In Hong Kong, the coronavirus strikes a wounded city

People queue up for free surgical masks from a convenience store in Hong Kong on Feb 7, 2020. PHOTO: REUTERS

HONG KONG (NYTIMES) - Hong Kong has suffered through months of political protests. Its economy is shrinking. Mistrust divides its people from its leaders. Locals and expatriates alike already talk openly about leaving.

Now the coronavirus - which originated in December from the central Chinese city of Wuhan - is dealing the Asian financial capital another devastating blow. Airlines are cutting service, isolating an international city from the rest of the world. Schools are closed. Panicked residents are hoarding rice, face masks and - in the latest run - toilet paper.

In the air runs a new emotion for a city where the glimmering skyline once seemed to promise riches and opportunity: fear.

"We don't know when it will end or how much worse it will get," said Ms Amber Suen, a flight attendant with Cathay Pacific, the beleaguered Hong Kong airline that Wednesday (Feb 5) asked its 27,000 employees to take three-week unpaid furloughs to save money.

Ms Suen endured Hong Kong's earlier problems, like the outbreak 17 years ago of Sars, which killed almost 300 people and briefly knocked the territory's economy off track. This time feels different, she said, as Hong Kong endures political, economic and social crises all at once.

"During Sars," she said, "people were still working together."

The new coronavirus, which has killed hundreds and sickened thousands in mainland China, has been much less prevalent in Hong Kong. One person has died and at least 26 have been infected, mostly while travelling in the mainland. Its hospitals are respected around the world, and its grocery stores remain largely well stocked.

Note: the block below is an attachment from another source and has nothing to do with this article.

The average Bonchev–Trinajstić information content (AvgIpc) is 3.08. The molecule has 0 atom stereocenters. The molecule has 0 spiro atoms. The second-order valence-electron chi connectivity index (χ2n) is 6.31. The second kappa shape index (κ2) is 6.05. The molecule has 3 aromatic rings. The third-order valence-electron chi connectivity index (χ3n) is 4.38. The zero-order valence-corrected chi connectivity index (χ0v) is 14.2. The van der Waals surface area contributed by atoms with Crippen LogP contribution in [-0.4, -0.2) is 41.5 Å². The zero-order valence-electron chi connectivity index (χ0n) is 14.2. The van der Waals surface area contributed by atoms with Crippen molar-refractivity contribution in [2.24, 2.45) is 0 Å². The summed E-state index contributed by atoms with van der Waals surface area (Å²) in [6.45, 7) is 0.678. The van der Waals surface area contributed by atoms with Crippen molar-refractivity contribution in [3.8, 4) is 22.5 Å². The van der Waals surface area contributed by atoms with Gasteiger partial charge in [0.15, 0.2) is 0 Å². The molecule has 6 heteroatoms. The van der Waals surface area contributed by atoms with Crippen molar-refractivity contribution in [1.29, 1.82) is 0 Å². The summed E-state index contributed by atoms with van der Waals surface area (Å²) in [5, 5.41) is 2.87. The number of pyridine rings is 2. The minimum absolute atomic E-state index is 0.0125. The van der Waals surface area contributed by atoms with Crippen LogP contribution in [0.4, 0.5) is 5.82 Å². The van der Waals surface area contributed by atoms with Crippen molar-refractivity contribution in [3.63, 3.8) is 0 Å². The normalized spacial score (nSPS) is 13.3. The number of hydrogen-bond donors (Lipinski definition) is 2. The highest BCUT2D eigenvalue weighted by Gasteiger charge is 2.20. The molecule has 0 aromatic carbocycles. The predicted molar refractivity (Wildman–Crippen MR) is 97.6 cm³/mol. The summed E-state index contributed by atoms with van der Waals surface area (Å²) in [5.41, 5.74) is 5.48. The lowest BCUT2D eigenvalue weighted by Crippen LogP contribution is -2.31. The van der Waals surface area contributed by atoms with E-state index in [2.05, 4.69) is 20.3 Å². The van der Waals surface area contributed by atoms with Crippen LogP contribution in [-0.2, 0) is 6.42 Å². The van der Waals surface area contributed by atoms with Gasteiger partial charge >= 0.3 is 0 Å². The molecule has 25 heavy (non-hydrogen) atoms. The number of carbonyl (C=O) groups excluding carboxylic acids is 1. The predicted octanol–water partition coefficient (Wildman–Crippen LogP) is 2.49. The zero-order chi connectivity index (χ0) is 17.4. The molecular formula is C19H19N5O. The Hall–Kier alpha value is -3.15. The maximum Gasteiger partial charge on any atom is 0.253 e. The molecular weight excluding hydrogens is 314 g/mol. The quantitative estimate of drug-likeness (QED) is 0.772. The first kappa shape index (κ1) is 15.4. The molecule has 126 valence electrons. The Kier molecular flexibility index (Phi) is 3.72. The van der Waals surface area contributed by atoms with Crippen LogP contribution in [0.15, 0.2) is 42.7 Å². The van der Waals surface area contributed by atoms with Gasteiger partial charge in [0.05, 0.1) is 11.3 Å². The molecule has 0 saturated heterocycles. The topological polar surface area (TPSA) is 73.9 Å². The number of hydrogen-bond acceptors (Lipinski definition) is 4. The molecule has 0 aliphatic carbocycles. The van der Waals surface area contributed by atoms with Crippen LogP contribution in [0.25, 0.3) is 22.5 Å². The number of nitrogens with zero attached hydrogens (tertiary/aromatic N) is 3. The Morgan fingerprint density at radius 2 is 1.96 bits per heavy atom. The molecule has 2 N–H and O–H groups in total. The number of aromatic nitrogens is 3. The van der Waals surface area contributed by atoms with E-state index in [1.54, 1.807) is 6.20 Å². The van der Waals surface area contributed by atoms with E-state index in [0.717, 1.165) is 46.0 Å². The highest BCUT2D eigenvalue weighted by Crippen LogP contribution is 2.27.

The world is not drawing a distinction, however, in part because the city has tightened but not fully closed the border with the mainland. As a result, people in this global city are feeling increasingly cut off.

The multinational companies that helped make this city global are restricting travel there. Some are advising or requiring returning employees to quarantine themselves. And getting to Hong Kong is becoming increasingly difficult: Virgin Australia on Thursday joined United Airlines and American Airlines in cutting service.

Italy has suspended flights from Hong Kong, while the Philippines and Taiwan are requiring arrivals to go into quarantine. Even the city's Filipino domestic workers, a mostly female group of 200,000 who toil inside Hong Kong's tiny apartments to support their families back home, were told this week that they would need to undergo a 14-day quarantine if they returned to the Philippines.

This week the organisers of Art Basel Hong Kong, a major event in the arts world, said they would cancel the event.

While the global reaction may be extreme, the threat can feel real in such a densely populated city, where apartments and offices are stacked on top of each other, sometimes 40 stories or more.

On Wednesday, managers of a Hong Kong skyscraper called Kowloon Commerce Centre said someone who worked there had been diagnosed with the coronavirus. The building's other tenants include Bank of America, Swiss bank UBS, phone giant China Mobile and international shipping companies.

The sudden isolation only adds to the economic pain. For months, anti-government protesters have filled the streets to demand that the pro-Beijing government give them greater say in how the city is run and to protest the Chinese government's growing sway. Violence and tear gas already scared away many mainland tourists and business visitors.

Jewellers, luxury retailers and cosmetics shops that catered to mainland tourists are closing outlets. Restaurants have closed, and hotel rooms are vacant. Unsurprisingly, unemployment is on the rise.

"This is a post-protest, frying-pan-into-the-fire situation for a lot of Hong Kong retailers," said Mr Robert Cooper, founder of Enoteca, a restaurant catering to the business community.

Most of his tables are empty. Mr Cooper said he was running a skeleton staff after firing 30 per cent of his chefs and waiters. In January, he was forced to shut down Iberico & Co, another restaurant, after months of empty tables and lost revenue.

"Months of protests and the fear of getting caught in tear gas has had an impact on business," said Mr Cooper, who got his start in Hong Kong as a waiter 26 years ago. "Now the virus bites into our other businesses."